Akron Schoolteachers Prepare to Strike over Violent Student Behavior

After many allegations of campus violence, Akron Public School teachers declared they would strike mere days after kids are expected to return from winter break. According to a Thursday news release, safety was one of their primary concerns.

The union scheduled the strike to begin on January 9th, 2023, while students return to classrooms on January 6th, 2023. Following incidents of aggressive behavior by kids, Akron Educational Association (AEA) union members asserted that school safety was one of their main concerns. The AEA represents around 2,800 licensed teachers and staff members, with about 20,000 students in the district.

Akron Public Schools has garnered attention for kids participating in increasing violent incidents.

Two students allegedly had guns on school property earlier this month, while two others were stabbed in separate incidents. A bomb threat locked down at Jennings CLC Middle School, and fourteen police cruisers arrived at a large fight at Ellet CLC High School.

According to reports, teachers are leaving their jobs at record rates.

“Weeks of unparalleled fighting are now daily occurrence within Akron school buildings, yet the superintendent and the board continue to want to water down the definition of assault and force students, teachers, parents, and families to endure more violence, disorder, and disruption to the education of the majority of Akron students,” the news release states.

The AEA blasted the district administration for refusing to participate in a state-funded program that provided $58 million for school safety.

“AEA is outraged that Akron Public Schools is spending $3.5 million which could have been used to attract and retain high-quality teachers when Governor DeWine’s safe school’s grant would have covered 100% of the $3.5 million which Akron Public Schools is now spending,” the news release continues.

Akron Mayor Daniel Horrigan stated the incidents saying that public safety is and will continue to be the top priority of his administration.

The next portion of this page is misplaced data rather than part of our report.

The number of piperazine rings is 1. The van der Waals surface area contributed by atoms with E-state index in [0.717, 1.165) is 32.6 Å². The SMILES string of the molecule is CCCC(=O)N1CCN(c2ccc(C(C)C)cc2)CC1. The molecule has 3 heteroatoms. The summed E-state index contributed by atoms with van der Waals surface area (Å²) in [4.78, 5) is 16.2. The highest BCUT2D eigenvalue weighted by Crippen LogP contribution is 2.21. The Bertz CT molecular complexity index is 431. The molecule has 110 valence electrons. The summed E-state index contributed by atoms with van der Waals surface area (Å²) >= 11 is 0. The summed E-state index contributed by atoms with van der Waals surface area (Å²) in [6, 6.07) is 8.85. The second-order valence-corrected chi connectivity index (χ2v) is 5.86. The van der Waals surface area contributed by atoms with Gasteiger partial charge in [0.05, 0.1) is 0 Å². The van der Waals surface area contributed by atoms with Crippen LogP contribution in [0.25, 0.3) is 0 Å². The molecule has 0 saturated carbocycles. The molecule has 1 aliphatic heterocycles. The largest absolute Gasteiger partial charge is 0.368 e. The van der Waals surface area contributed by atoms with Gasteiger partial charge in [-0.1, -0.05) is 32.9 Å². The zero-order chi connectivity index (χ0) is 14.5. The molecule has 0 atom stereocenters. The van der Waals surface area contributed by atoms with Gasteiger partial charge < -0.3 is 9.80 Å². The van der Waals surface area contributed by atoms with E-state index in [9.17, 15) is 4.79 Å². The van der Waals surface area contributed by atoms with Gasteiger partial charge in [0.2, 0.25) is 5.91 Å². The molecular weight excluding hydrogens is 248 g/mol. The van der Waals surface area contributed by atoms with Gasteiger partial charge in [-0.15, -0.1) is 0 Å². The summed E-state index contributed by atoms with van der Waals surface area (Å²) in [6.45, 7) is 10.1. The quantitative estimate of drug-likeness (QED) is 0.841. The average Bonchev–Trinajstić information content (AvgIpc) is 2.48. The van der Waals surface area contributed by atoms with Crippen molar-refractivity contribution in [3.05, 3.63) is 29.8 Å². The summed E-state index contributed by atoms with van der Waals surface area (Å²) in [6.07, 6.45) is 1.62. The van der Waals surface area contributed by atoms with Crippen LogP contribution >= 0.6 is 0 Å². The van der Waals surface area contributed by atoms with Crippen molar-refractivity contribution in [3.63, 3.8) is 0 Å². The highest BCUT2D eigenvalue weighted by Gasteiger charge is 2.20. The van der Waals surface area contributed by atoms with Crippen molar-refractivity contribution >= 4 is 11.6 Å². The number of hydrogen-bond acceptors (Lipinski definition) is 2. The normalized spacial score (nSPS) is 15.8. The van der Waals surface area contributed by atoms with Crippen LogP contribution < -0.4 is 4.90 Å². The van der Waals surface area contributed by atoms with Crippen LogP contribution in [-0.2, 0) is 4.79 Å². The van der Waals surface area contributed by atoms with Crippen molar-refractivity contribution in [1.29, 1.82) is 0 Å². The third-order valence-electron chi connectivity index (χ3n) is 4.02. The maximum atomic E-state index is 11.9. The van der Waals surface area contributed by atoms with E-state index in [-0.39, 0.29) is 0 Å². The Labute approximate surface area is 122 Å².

“I am aware of the incidents which occurred at several Akron Public schools and the concerns expressed by parents, teachers, and students alike about safety in their classrooms. I understand the need for investment into public safety and specifically for our youth. Every student deserves a safe learning environment as a former educator myself I am incredibly supportive of our Akron Public Schools and all of our outstanding educators,” Horrigan said.

According to Akron Public Schools chief of security Don Zesiger, Akron must address violence prevention in its neighborhoods because it’s pouring into the school district.

“As a community, too, we must continue this discussion because violence is prevalent now in our neighborhoods and it is flowing into our schools. We simply cannot continue on this course,” Zesiger said.

Regarding disciplinary action, the district has an expulsion review committee comprised of administrators and teachers.

According to Pat Shipe, the president of AEA, 63 assaults against teachers have been reported this school year. Data shows that the district held 249 disciplinary hearings in the first quarter, with five students expelled. Some 132 students received various disciplinary actions, including alternatives to expulsion, alternative placement, interim alternative placement, and transfer to another school, and the district returned 112 students to their schools.

The district has also been discussing additional security upgrades.

Teachers have been working under a contract that expired on June 30th, 2022, after the union and the administration failed to reach contract agreements after negotiations started in April. They declared an impasse in May.

Teacher safety, student behavior, and compensation are among the issues that have proven to be contentious, according to union leadership and negotiating documents.

“Akron Public Schools respects and values its teachers and the work they do for children every day. We know that if we keep negotiating, we can reach an agreement in the best interests of Akron educators, students, parents, and our community. APS is prepared to stay at the table day in and day out to resolve this situation and keep children learning. We hope the Akron Education Association shares this commitment with us,” Akron Public Schools director of marketing and communications Mark Williamson said.

The union has now made it clear that there are 10 days to negotiate, or they will go on strike. Akron teachers have not gone on strike since 1989.

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Hannah Poling is a lead reporter at The Ohio Star and The Star News Network. Follow Hannah on Twitter @HannahPoling1. Email tips to [email protected]
Photo “Teacher” by Tima Miroshnichenko.

 

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